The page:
PPS: Neil Gaiman‘s American Gods is an incredible work of modern day fantasy.

#TBT: Remembering the Crew of Apollo 1

Remembering the Crew of Apollo 1

Remembering the Crew of Apollo 1, photo by NASA

“You’ll be flying along some nights with a full moon. You’re up at 45,000 feet. Up there you can see it like you can’t see it down here. It’s just the big, bright, clear moon. You look up there and just say to yourself: I’ve got to get up there. I’ve just got to get one of those flights.”
-Roger Chaffee (The New York Times, January 29, 1967, p. 48.)

Thanks to longtime Michigan in Pictures contributor Rudy Malmquist for the find on this. By total coincidence, Rudy will be back tomorrow with a photo!!

The National Air & Space Museum at the Smithsonian shared this photo yesterday, saying:

Remembering the crew of Apollo 1. On January 27, 1967, astronauts Virgil I. “Gus” Grissom, Edward H. White II, and Roger B. Chaffee perished in a fire during a pre-launch test for what was to be the first crewed Apollo mission.

Rudy pointed out that Chaffee was from Grand Rapids, and you can read a very detailed biography on Roger B. Chaffee from NASA’s History Office.  Here’s a few choice bits about his early life … and here’s hoping that Michigan in Pictures readers can do their best to instill a love of service, science and following ones dreams in the young folk in their lives:

“On my honor, I will do my best…” are the first eight words of the Scout Oath for the Boy Scouts of America. Individually, the words are short and simple. Collectively, however, they speak volumes and serve to inspire millions of boys to strive for excellence. Lieutenant Commander Roger Bruce Chaffee was a Scout for whom the Oath was more than just mere words. He took the pledge to heart and accepted the challenge to fully live the words of the Oath. Whether he was meticulously hand crafting items from wood or training to be the youngest man ever to fly in space, Chaffee always did his best by putting one hundred percent of himself into the effort.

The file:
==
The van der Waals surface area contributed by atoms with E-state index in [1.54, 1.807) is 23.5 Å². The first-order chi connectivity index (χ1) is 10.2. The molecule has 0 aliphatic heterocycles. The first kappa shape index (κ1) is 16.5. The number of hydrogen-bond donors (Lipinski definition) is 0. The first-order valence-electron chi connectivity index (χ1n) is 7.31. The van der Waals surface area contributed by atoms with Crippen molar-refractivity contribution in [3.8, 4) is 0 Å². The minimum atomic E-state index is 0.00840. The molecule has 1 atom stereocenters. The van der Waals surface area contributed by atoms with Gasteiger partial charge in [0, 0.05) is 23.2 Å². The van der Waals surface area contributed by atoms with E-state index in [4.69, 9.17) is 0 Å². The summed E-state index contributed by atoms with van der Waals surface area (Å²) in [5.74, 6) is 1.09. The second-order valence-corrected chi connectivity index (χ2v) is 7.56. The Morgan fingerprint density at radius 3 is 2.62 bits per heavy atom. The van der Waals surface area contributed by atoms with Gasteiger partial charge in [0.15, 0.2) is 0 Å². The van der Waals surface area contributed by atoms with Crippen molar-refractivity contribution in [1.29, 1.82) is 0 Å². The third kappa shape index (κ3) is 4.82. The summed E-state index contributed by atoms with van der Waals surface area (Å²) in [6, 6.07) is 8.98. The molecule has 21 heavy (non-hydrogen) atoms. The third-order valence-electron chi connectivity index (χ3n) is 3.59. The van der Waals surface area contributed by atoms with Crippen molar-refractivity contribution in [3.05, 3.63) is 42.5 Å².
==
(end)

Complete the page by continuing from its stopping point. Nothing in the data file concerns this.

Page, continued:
…Earlier in his career, Don Chaffee had been a barnstorming pilot who flew a Waco 10 biplane. He was a regular sight at fairgrounds and made a bit of extra money on the side by transporting passengers. He also piloted planes for parachute jumpers. Later, Don worked for Army Ordnance in Greenville and in 1942, he was transferred to the Doehler-Jarvis plant in Grand Rapids, Michigan where he served as Chief Inspector of Army Ordnance.

Don shared his love of flying with his son and at the age of seven, Roger enjoyed his first ride in an airplane when the family went on a short excursion over Lake Michigan. Although it was a relatively brief flight, Roger was absolutely thrilled. To satisfy his continued interested in planes, Don set up a card table in the living room where he and Roger would create model airplanes piece by piece. By the time he was nine, Roger would point to a plane flying overhead and predict, “I’ll be up there flying in one of those someday”.

…By the time Roger was fourteen, he had developed an interest in electronics engineering and tinkered with various radio projects in his spare time. In high school, he received excellent grades and maintained a 92 average. Vocational tests showed that Roger’s strongest abilities were in the area of science. He also scored high mechanically and artistically. Mathematics and science were his favorite subjects, with chemistry being particularly appealing. Once the family switched to a gas heating system, Roger transformed the outdated coal bin area into his own private workshop where he spent countless hours experimenting with his chemistry set. By the time he was a junior in high school, he was leaning toward a career as a nuclear physicist. As a senior, he established a lofty goal for himself: he wanted to someday have his name written in history books. Before the world’s super powers took their first halting steps into space, Roger Chaffee had shared his dream of being the first man on the moon with his closest friends.

Here’s an article about the fire, and if you’re in Grand Rapids, check out the Roger B Chaffee Planetarium at the Grand Rapids Museum.